Pitt freshman receiver Ronald Jones and Pirates center fielder Andrew McCutchen are from the same town and high school in Florida and McCutchen's father, Lorenzo, coached Jones in baseball and football.
But that is not the main reason McCutchen is one of Jones' favorite athletes -- it has more to do with the fact that he looks at McCutchen -- a small athlete who has used his blazing speed and great athleticism to rise to the top of his sport -- as inspiration.
Jones is 5 feet 8, 165 pounds and used to hearing people tell him he is too small to succeed in his sport. He also is used to proving them wrong. He appears to be at it again, quickly ascending the depth chart at Pitt and becoming a player whom head coach Todd Graham has called "a star in the making."
- Game: Panthers vs. Buffalo.
- When: 6 p.m. Sept. 3.
- Where: Heinz Field.
Pitt was the only BCS conference school to offer Jones a scholarship. He likely wouldn't have gotten an offer from Pitt, but Graham and his staff were hired in January, just weeks before national signing day, and they scrambled to attract scholarship players.
"You only need one opportunity," Jones said, "and I got it, so now it is up to me to make the most of it, and I intend to."
Jones played quarterback at Fort Meade High School, and was likely to accept a scholarship from Georgia Southern when Graham called Jones, told him he had watched tapes of him and asked Jones to visit Pitt's campus.
Jones quickly accepted the offer, but his addition to the recruiting class did not generate much excitement outside of the Panthers' offices.
The coaching staff, however, was thrilled, and nothing they have seen from him has changed their opinion that they landed a gem.
Jones will play a lot at receiver and figure prominently in the return game.
"Even though he was a quarterback, when I watched his film, his foot speed, change of direction, his quickness -- all the things you look for in a slot receiver, they were evident," said Pitt receivers coach Mike Norvell.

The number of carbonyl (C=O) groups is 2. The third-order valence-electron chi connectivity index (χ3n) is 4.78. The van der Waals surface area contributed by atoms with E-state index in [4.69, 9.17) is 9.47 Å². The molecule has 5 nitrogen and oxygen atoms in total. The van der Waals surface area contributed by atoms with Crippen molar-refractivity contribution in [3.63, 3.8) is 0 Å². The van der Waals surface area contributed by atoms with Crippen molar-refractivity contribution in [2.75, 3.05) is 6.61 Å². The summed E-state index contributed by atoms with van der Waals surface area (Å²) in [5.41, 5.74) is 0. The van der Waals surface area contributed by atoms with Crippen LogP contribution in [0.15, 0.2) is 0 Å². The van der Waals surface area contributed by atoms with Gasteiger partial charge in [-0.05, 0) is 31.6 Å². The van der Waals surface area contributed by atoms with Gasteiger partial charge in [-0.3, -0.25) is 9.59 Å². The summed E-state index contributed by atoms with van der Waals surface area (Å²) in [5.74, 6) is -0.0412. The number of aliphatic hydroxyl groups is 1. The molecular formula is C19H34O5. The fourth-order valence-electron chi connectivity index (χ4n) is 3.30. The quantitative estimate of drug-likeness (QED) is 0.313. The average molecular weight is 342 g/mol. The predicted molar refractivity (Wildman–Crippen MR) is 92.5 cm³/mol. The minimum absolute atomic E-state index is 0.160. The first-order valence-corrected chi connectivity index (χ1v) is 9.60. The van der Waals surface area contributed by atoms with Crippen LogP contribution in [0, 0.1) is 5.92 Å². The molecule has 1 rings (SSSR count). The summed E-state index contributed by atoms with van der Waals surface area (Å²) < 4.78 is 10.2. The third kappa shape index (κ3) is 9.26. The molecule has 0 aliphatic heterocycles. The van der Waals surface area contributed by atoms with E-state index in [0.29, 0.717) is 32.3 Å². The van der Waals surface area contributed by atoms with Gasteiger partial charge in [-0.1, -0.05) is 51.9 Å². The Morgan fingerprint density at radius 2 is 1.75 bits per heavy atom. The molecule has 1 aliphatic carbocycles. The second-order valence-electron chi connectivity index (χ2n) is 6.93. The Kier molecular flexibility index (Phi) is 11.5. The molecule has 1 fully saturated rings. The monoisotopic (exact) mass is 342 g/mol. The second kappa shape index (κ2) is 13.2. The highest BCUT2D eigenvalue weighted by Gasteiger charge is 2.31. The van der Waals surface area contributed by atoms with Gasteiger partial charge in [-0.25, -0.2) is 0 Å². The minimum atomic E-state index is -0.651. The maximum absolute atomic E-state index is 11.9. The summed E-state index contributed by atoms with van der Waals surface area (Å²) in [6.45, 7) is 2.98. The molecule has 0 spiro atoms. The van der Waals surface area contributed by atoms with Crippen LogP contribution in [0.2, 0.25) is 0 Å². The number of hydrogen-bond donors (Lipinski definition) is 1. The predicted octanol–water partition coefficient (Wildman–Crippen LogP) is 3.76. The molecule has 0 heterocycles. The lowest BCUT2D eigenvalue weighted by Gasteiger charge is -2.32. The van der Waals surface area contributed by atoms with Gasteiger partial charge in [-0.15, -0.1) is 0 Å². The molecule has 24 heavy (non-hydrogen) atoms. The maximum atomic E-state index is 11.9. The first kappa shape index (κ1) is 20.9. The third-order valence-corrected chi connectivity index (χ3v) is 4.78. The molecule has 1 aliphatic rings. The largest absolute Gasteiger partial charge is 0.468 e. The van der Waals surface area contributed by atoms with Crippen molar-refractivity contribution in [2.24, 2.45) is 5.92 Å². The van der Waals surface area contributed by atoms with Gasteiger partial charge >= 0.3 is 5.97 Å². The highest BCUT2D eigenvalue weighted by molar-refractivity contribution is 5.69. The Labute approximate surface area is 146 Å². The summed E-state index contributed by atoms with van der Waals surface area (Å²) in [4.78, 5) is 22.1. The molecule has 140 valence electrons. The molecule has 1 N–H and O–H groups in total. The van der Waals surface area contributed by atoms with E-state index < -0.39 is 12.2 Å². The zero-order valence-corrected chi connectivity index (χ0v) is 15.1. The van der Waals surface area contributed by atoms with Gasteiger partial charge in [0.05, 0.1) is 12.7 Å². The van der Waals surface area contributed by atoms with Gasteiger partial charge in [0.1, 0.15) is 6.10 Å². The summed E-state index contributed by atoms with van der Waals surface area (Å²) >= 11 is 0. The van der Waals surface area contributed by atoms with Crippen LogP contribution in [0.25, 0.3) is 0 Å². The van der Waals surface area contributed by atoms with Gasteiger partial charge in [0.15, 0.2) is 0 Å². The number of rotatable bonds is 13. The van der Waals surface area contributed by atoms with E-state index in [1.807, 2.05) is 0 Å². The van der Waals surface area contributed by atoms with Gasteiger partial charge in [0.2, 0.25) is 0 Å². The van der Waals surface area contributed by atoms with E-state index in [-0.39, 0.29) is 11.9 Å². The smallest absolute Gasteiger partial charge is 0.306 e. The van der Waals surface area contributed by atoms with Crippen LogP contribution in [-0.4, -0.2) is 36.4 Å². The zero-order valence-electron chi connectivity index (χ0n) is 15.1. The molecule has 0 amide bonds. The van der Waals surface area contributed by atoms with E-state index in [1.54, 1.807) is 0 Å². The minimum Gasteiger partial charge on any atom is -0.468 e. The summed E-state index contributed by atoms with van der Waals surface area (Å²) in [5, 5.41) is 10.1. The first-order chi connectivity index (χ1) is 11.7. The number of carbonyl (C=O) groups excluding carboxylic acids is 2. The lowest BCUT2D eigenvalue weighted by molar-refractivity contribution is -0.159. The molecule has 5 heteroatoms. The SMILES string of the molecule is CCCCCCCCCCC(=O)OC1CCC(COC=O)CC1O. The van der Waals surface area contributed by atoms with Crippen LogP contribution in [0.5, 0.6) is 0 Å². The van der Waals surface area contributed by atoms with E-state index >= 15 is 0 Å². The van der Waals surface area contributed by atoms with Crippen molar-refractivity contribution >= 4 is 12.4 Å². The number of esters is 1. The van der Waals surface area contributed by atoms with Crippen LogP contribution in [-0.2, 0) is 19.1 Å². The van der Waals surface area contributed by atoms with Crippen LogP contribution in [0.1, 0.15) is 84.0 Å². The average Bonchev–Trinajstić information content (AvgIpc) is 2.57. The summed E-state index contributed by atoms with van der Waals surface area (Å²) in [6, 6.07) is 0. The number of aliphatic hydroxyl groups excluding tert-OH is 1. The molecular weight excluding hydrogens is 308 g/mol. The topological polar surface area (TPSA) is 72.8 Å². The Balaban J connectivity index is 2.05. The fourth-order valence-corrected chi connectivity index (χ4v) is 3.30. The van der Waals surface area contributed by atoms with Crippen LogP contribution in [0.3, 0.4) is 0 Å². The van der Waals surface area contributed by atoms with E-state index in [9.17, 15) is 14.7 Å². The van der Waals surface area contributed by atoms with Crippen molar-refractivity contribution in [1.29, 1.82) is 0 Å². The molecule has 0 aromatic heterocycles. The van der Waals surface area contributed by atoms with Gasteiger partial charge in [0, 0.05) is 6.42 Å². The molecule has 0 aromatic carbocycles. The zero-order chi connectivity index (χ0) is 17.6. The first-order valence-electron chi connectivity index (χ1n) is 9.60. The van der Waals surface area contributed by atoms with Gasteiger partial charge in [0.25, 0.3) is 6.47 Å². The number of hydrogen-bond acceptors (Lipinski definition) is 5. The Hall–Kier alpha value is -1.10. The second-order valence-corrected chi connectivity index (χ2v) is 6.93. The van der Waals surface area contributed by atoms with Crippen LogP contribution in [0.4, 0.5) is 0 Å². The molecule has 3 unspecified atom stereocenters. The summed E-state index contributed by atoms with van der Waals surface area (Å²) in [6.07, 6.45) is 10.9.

"He was overlooked because of his size, I'm sure, but, boy, we really liked what we saw and then we did some research and found out he played receiver as a sophomore, so he had experience.
"When I watched his highlight film, that burst and change of direction, boy, it got me excited. And in the two weeks since he's been here, he's just been really, really impressive in everything he's done."
Norvell said Jones has been a game-breaker in scrimmages and live team drills and has worked hard to improve his route-running and learn the finer points of being a receiver.
Graham said he does not like to make comparisons between players, particularly when it involves a freshman, but he couldn't help it with Jones, who he said reminds him of Tulsa star Damaris Johnson, who holds the NCAA all-time records for all-purpose yards (7,796) and career kickoff return yardage (3,417) despite being 5-8, 170 . Graham coached Johnson at Tulsa.
"Probably why I'm so excited about [Jones] is that I just coached a kid [Johnson] who was one of the most phenomenal kids I've ever been around, who was just a game-changer," Graham said. "And Ronald has a lot of those same characteristics. He has to get better as a route-runner, but he is going to have a significant impact.
"Once he gets that ball in his hands, he can do some special things, and that's important in our offense -- to have a guy who can catch the ball, make a guy miss and then go 40 or 50 yards with it."
Jones, who threw for 1,698 yards and 20 touchdowns and rushed for 624 yards and 10 touchdowns last season, said he is excited about his role in Graham's spread offense.
In a scrimmage Saturday, he stole the show by returning a punt for a touchdown on a play that Graham said made him think 'Wow, I didn't know he could that ..."
"I just see myself as a guy who can make big plays when I get in the game, but I really just want to help the team," Jones said. "My intentions coming out of high school was to play receiver because of my height. At first, I struggled, but I've stayed after the practices and caught some balls, and it has paid off."
Jones said he has not reached out to McCutchen since he has been in town, but he intends to once he gets settled.
He said his transition on the field has been the easy part of going to Pitt but getting used to a new culture and climate could take time.
"They talk a lot differently here, they tell me they can't understand me and what I'm trying to say," said Jones, who has a thick South Florida accent. "This morning, I was cold, I'm not used to all that cold weather, and they told me it isn't even cold yet. I'll be fine, I just need to get a big jacket and get used to it.
"This cold isn't going to slow me down."